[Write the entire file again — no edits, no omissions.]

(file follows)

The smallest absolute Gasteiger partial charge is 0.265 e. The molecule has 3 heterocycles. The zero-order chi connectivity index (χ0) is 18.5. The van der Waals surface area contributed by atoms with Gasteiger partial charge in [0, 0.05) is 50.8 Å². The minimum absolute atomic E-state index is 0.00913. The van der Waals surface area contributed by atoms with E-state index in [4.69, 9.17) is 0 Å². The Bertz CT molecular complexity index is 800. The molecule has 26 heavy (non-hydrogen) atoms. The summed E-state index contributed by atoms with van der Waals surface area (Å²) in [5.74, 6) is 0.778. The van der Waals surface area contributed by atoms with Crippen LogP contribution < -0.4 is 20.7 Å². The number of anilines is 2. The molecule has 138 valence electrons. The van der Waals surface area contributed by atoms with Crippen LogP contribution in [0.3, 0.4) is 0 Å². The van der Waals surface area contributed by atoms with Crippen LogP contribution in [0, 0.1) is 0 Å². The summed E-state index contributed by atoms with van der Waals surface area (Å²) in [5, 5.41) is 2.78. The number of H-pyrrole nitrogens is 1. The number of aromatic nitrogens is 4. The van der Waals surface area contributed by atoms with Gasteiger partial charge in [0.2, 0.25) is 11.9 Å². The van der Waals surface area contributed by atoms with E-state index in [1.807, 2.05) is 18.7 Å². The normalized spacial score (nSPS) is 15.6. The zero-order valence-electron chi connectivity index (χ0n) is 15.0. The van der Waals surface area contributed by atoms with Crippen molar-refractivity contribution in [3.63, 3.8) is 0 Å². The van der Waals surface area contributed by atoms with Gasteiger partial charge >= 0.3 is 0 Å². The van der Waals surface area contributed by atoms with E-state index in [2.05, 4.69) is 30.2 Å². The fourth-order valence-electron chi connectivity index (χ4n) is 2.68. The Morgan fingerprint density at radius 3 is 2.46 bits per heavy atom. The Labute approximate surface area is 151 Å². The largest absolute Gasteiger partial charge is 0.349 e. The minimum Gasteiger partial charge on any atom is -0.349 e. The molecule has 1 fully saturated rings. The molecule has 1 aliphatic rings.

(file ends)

The smallest absolute Gasteiger partial charge is 0.265 e. The molecule has 3 heterocycles. The zero-order chi connectivity index (χ0) is 18.5. The van der Waals surface area contributed by atoms with Gasteiger partial charge in [0, 0.05) is 50.8 Å². The minimum absolute atomic E-state index is 0.00913. The van der Waals surface area contributed by atoms with E-state index in [4.69, 9.17) is 0 Å². The Bertz CT molecular complexity index is 800. The molecule has 26 heavy (non-hydrogen) atoms. The summed E-state index contributed by atoms with van der Waals surface area (Å²) in [5.74, 6) is 0.778. The van der Waals surface area contributed by atoms with Crippen LogP contribution < -0.4 is 20.7 Å². The number of anilines is 2. The molecule has 138 valence electrons. The van der Waals surface area contributed by atoms with Crippen LogP contribution in [0.3, 0.4) is 0 Å². The van der Waals surface area contributed by atoms with Crippen LogP contribution in [0, 0.1) is 0 Å². The summed E-state index contributed by atoms with van der Waals surface area (Å²) in [5, 5.41) is 2.78. The number of H-pyrrole nitrogens is 1. The number of aromatic nitrogens is 4. The van der Waals surface area contributed by atoms with Gasteiger partial charge in [0.2, 0.25) is 11.9 Å². The van der Waals surface area contributed by atoms with E-state index in [1.807, 2.05) is 18.7 Å². The normalized spacial score (nSPS) is 15.6. The zero-order valence-electron chi connectivity index (χ0n) is 15.0. The van der Waals surface area contributed by atoms with Crippen molar-refractivity contribution in [3.63, 3.8) is 0 Å². The van der Waals surface area contributed by atoms with Gasteiger partial charge >= 0.3 is 0 Å². The van der Waals surface area contributed by atoms with E-state index in [2.05, 4.69) is 30.2 Å². The fourth-order valence-electron chi connectivity index (χ4n) is 2.68. The Morgan fingerprint density at radius 3 is 2.46 bits per heavy atom. The Labute approximate surface area is 151 Å². The largest absolute Gasteiger partial charge is 0.349 e. The minimum Gasteiger partial charge on any atom is -0.349 e. The molecule has 1 fully saturated rings. The molecule has 1 aliphatic rings.